The Reserve Bank are cutting interest rates in the hope that this will stimulate people to borrow more money and spend it or to save less and spend it, and that this will cause inflationary pressures which will get the annual inflation rate
back above 1%. They are failing (along with almost all central banks these days) and we got good insight into this failure last Friday when the Retail Trade Survey numbers appeared. They showed that during the June quarter
inflation and seasonally adjusted spending rose by a massive 2.6%. Growth from a year before was 6.4% and for the entire year 5%.
Consumers are already opening their wallets and spending up large and if this recent massive growth is not driving inflation then it is hard to imagine whatever stimulus coming from lower interest rates will make much difference. Similarly, we learnt yesterday that the labour market may be booming, but analysis is difficult. Job numbers are reported to have surged by 2.4% during the June quarter and by 4.5% from a year earlier. However Statistics NZ have lifted their estimate of employment starting this quarter to better capture people who are self-employed. Thus there is a definite upward bias to the 2.4% quarterly growth rate but we don’t know by how much.
Suffice to say that all reports from employers are that staff are hard to find in spite of fewer Kiwis leaving the country and more coming back, plus a few more foreigners coming in to work than four years ago. Yet, as previously noted, in spite of strong jobs growth and lowish unemployment at 5.1% from 5.5% a year ago there is no sign that wages growth is accelerating. The Labour Cost Index measure we prefer was ahead 2.8% in the June quarter from a year ago from a 2.5% rise one year ago, 2.9% two years ago, 2.8% three years ago, and 3.4% four years ago.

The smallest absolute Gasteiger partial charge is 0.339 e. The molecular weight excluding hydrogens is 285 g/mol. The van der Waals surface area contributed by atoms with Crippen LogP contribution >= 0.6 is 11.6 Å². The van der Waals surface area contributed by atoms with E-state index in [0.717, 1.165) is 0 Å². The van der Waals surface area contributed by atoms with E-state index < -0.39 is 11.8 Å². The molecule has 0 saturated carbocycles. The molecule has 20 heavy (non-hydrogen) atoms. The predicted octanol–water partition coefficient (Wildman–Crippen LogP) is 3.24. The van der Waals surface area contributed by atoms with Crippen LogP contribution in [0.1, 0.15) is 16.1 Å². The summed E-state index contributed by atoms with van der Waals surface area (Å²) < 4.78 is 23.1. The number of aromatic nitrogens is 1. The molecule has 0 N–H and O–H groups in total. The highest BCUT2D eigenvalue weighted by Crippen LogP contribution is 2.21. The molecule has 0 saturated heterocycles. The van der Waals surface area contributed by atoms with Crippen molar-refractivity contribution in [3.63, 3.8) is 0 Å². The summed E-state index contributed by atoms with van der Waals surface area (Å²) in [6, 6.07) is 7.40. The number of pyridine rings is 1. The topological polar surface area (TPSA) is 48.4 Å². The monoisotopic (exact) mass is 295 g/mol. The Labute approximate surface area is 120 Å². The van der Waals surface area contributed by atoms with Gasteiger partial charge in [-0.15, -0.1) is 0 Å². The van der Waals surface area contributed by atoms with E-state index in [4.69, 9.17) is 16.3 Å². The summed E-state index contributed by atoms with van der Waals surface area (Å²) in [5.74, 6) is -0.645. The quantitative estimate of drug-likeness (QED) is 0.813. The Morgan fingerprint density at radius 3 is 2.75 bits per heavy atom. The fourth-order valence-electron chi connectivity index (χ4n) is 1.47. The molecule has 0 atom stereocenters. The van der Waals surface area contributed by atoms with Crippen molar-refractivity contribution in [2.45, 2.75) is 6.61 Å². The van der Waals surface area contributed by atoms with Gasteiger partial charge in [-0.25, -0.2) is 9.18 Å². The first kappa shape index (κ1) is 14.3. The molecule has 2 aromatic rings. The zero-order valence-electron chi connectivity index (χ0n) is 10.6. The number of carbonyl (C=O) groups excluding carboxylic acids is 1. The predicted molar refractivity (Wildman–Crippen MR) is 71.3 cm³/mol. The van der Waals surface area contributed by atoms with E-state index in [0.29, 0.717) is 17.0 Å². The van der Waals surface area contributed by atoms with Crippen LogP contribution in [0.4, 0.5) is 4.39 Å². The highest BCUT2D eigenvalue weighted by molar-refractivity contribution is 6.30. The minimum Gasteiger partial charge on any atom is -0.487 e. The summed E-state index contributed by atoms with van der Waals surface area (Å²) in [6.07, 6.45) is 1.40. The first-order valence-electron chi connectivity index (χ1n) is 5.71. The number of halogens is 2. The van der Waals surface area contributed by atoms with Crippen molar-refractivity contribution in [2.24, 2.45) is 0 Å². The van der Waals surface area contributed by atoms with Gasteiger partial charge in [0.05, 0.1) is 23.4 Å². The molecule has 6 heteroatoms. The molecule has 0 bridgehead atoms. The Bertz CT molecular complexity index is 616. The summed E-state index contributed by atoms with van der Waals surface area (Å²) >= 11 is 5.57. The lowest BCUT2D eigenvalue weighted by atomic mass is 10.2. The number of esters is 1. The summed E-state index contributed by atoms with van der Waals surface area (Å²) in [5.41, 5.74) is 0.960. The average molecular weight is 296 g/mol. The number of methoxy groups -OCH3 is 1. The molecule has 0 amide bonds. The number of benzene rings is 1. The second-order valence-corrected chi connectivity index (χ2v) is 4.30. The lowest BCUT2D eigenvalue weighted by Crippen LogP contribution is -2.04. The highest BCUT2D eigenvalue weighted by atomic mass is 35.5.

So no inflation coming from the labour market it seems in spite of rising remuneration in the construction sector and a booming tourism industry. And it is hard to see much upward pressure on prices coming from the dairy sector in the near future even though average prices improved another 12.7% at this week’s auction after rising 6.6% two weeks ago. The rises are good but they won’t stop dairy farmers from continuing to crunch their expenses and pull back from wasteful supplementary feeding systems.
Starting from over a year ago Auckland investors began flooding into the regions looking for bargains, smaller mortgages, and better yields in the residential property sector. Once they appeared and snapped up property the locals woke from their slumber and piled in. Now there are major listings shortages all around the country and people are desperate to buy anything they can get their hands on – which means we are in the part of the cycle where those owning rubbish they have wanted to sell for the past nine years can finally get rid of it. History tells us that at this point in the housing cycle people tend to invest in the regions with a view that there will be a population surge as Aucklanders flood out of their expensive city and baby boomers retire to their beautiful location. This never happens to the degree people expect. Worse than that, there are many parts of the country where short of Mount Rangitoto blowing up population is not going to grow at all.